Alisa Fleming ~ In the past, unless it was worked into a baked good, I avoided eggs like the plague. I despised their taste and texture … yet, in just the last few years, they have begun to grow on me a bit. I still have my limitations. In an omelet packed with veggies or poached is just about the only way I like’em, and even then they have to be prepared just right. Of course, in my picky demands of my husband (our in-house chef) and restaurant chefs, I had never actually cooked an egg myself! However, a few recent bits of knowledge encouraged me to finally take on this minor cooking challenge …
My husband and I have decided to cut back on starches and sugars. No, we aren’t going “low carb” … we just realized how we are constantly hungry, and that our diets consist of far too many grain-foods and sugar. In trying to find that balance, it was made clear that breakfast was the first place I needed to start. Not a day goes by when I’m not hungry just 2 hours after breakfast no matter how many calories of oats I consume. But what to eat? In the midst of my searches for some breakfast options, I stumbled across a study (a small one yes, but I was willing to become a guinea pig myself) from the Rochester Centre for Obesity Research and Treatment in Minnesota, which found that women given two boiled eggs for breakfast went on to eat 400 fewer calories during the remainder of the day compared with other women who were given a bread-based breakfast.
I must be honest, on my very first day of 2 poached eggs with just a small 1 ounce serving of leftover smoked salmon I had tons of energy and was satiated, yet not overfull, until lunch! I don’t know about you, but this was an absolute godsend for me with all of the holiday goodies floating about.
Today, I went vegetarian, enjoying two poached eggs with some leftover roasted sweet potatoes and parsnips (roasted in just a touch of grapeseed oil, and sprinkled with salt, freshly ground black pepper, thyme, rosemary, and some chopped garlic), served over a bed of boiled spinach. I placed a little less than 1 cup of baby spinach in the boiling water of the eggs to use up some of the greens in our fridge that were on their last legs. This actually filled me up a little bit more than needed, yet it was still only about 300 calories!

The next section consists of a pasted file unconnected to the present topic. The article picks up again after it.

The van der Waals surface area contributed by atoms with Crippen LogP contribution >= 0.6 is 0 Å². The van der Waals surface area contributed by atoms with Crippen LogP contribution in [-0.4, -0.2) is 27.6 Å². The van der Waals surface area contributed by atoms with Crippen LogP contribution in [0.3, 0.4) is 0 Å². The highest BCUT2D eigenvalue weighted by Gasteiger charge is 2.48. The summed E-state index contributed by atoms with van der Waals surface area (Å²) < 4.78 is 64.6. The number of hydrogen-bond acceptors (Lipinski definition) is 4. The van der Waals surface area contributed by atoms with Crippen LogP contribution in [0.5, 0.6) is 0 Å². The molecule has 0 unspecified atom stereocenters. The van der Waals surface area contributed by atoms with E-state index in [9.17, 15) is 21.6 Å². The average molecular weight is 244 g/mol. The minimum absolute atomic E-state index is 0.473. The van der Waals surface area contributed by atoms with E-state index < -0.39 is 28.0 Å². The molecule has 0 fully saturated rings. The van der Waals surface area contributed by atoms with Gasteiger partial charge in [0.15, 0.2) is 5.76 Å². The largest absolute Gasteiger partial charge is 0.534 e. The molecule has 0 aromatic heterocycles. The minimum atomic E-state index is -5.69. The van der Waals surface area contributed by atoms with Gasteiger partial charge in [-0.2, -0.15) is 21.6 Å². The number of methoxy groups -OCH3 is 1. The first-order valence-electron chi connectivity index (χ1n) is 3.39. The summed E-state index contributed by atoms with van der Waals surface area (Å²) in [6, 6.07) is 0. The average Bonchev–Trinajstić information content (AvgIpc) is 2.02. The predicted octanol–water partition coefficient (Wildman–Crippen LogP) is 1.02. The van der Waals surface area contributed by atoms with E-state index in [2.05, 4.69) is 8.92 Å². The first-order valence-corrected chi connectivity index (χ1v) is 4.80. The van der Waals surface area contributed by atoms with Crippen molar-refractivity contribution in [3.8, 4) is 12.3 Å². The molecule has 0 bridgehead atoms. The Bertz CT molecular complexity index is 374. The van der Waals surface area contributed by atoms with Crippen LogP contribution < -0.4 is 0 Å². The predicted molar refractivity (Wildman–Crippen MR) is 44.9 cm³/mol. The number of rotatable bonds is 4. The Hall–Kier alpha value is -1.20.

What eggs do I use?
I purchase organic medium-sized eggs from a market called Fresh & Easy. They obviously run a bit more than your average egg (right now they are $2.73 per dozen), but I feel it is worth it for a better quality (i.e. no antibiotics) and better tasting egg. Trader Joe’s also offers fair prices on organic eggs.
But aren’t eggs dairy?
I know what some of you are thinking (because I get this question all the time!), “What are eggs doing on a dairy-free website?” In the most common modern day use of the word, dairy includes all products made from milk, but does not include eggs. For the simplest reference, see the National Dairy Council, they represent the dairy industry, which includes milk, but not eggs. That said, many of you are vegan or have egg allergies, so you will find many egg-free resources on this site too, and Go Dairy Free is an excellent milk-free and egg-free resource. Hopefully, we can help create a universally acceptable definition of dairy, to avoid continued confusion!
Perfectly Poached Eggs
- Fill a saucepan about 2/3 full with water and bring it to a boil.
- Crack an egg into a bowl (I do one at a time since I am a newbie; also, if the yolk breaks it won’t work for poaching, but you can scramble it or use it in a recipe)
- Reduce the heat to medium (you want the water simmering, but not boiling for the best cooked eggs), give the water a quick swirl, and gently slide/pour the egg into the simmering water.
- Allow the eggs to cook for 3 to 5 minutes – 3 if you like the yolk runny, 4 if you like it partially cooked but still a bit runny, 5 or more if you like those eggs solid!
- Remove the eggs with a slotted spoon, sifting out any excess water, and serve while still hot / warm.
Honestly, I couldn’t believe it was that easy!
Vinegar Note: Some recipes recommend adding a dash of white vinegar to help the eggs appearance. Honestly, I can’t stand the taste of the eggs when vinegar is used. Even a tiny amount seems to permeate their mild and delicate flavor. Also, aren’t we taught that appearances don’t matter?